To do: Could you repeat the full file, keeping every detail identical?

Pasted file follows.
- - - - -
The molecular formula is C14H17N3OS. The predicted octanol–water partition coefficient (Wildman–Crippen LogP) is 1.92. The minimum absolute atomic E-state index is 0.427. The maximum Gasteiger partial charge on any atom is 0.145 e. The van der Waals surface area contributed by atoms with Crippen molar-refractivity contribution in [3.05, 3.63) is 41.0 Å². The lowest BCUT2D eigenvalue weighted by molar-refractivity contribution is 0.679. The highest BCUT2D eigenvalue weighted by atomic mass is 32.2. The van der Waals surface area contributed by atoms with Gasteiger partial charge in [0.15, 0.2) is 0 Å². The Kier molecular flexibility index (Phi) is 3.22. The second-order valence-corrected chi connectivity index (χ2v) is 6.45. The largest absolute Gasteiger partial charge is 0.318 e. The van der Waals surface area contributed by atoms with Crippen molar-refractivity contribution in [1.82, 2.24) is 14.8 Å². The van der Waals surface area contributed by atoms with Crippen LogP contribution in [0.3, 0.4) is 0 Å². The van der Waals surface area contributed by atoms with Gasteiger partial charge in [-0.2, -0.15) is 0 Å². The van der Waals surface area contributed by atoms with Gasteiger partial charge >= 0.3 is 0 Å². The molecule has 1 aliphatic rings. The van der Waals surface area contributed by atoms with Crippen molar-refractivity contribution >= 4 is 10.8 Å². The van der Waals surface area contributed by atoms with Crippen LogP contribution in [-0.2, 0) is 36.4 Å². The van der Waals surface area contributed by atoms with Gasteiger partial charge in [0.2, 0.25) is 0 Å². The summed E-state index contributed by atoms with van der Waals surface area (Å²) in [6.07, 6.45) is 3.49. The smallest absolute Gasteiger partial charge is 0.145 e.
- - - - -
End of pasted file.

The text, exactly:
The molecular formula is C14H17N3OS. The predicted octanol–water partition coefficient (Wildman–Crippen LogP) is 1.92. The minimum absolute atomic E-state index is 0.427. The maximum Gasteiger partial charge on any atom is 0.145 e. The van der Waals surface area contributed by atoms with Crippen molar-refractivity contribution in [3.05, 3.63) is 41.0 Å². The lowest BCUT2D eigenvalue weighted by molar-refractivity contribution is 0.679. The highest BCUT2D eigenvalue weighted by atomic mass is 32.2. The van der Waals surface area contributed by atoms with Gasteiger partial charge in [0.15, 0.2) is 0 Å². The Kier molecular flexibility index (Phi) is 3.22. The second-order valence-corrected chi connectivity index (χ2v) is 6.45. The largest absolute Gasteiger partial charge is 0.318 e. The van der Waals surface area contributed by atoms with Crippen molar-refractivity contribution in [1.82, 2.24) is 14.8 Å². The van der Waals surface area contributed by atoms with Crippen LogP contribution in [0.3, 0.4) is 0 Å². The van der Waals surface area contributed by atoms with Gasteiger partial charge in [-0.2, -0.15) is 0 Å². The van der Waals surface area contributed by atoms with Gasteiger partial charge >= 0.3 is 0 Å². The molecule has 1 aliphatic rings. The van der Waals surface area contributed by atoms with Crippen molar-refractivity contribution >= 4 is 10.8 Å². The van der Waals surface area contributed by atoms with Crippen LogP contribution in [-0.2, 0) is 36.4 Å². The van der Waals surface area contributed by atoms with Gasteiger partial charge in [0.2, 0.25) is 0 Å². The summed E-state index contributed by atoms with van der Waals surface area (Å²) in [6.07, 6.45) is 3.49. The smallest absolute Gasteiger partial charge is 0.145 e.